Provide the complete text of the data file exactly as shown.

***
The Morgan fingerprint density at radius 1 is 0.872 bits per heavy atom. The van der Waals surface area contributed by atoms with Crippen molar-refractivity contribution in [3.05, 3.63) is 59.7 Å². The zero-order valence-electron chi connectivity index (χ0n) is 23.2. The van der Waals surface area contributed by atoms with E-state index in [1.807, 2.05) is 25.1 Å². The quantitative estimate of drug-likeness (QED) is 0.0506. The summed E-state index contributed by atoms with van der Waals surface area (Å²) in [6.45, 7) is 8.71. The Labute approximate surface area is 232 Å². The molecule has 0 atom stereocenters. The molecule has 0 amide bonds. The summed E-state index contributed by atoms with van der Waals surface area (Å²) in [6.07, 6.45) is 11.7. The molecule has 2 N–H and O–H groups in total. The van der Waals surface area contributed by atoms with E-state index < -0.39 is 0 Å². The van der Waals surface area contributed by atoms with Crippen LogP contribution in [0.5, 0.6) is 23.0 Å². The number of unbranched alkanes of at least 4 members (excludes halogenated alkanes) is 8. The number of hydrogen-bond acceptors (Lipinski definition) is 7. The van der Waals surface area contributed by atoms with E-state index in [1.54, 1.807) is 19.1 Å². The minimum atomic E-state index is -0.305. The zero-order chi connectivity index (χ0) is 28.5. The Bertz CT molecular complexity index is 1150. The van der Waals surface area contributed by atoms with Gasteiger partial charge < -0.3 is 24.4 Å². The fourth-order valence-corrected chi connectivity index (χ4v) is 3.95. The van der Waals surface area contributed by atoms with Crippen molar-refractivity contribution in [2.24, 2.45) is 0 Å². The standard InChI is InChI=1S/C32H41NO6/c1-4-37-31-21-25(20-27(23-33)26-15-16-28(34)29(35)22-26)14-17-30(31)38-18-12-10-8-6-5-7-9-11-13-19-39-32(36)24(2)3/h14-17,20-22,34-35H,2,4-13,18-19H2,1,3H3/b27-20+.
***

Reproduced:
The Morgan fingerprint density at radius 1 is 0.872 bits per heavy atom. The van der Waals surface area contributed by atoms with Crippen molar-refractivity contribution in [3.05, 3.63) is 59.7 Å². The zero-order valence-electron chi connectivity index (χ0n) is 23.2. The van der Waals surface area contributed by atoms with E-state index in [1.807, 2.05) is 25.1 Å². The quantitative estimate of drug-likeness (QED) is 0.0506. The summed E-state index contributed by atoms with van der Waals surface area (Å²) in [6.45, 7) is 8.71. The Labute approximate surface area is 232 Å². The molecule has 0 atom stereocenters. The molecule has 0 amide bonds. The summed E-state index contributed by atoms with van der Waals surface area (Å²) in [6.07, 6.45) is 11.7. The molecule has 2 N–H and O–H groups in total. The van der Waals surface area contributed by atoms with E-state index < -0.39 is 0 Å². The van der Waals surface area contributed by atoms with Crippen LogP contribution in [0.5, 0.6) is 23.0 Å². The number of unbranched alkanes of at least 4 members (excludes halogenated alkanes) is 8. The number of hydrogen-bond acceptors (Lipinski definition) is 7. The van der Waals surface area contributed by atoms with E-state index in [1.54, 1.807) is 19.1 Å². The minimum atomic E-state index is -0.305. The zero-order chi connectivity index (χ0) is 28.5. The Bertz CT molecular complexity index is 1150. The van der Waals surface area contributed by atoms with Gasteiger partial charge < -0.3 is 24.4 Å². The fourth-order valence-corrected chi connectivity index (χ4v) is 3.95. The van der Waals surface area contributed by atoms with Crippen molar-refractivity contribution in [2.24, 2.45) is 0 Å². The standard InChI is InChI=1S/C32H41NO6/c1-4-37-31-21-25(20-27(23-33)26-15-16-28(34)29(35)22-26)14-17-30(31)38-18-12-10-8-6-5-7-9-11-13-19-39-32(36)24(2)3/h14-17,20-22,34-35H,2,4-13,18-19H2,1,3H3/b27-20+.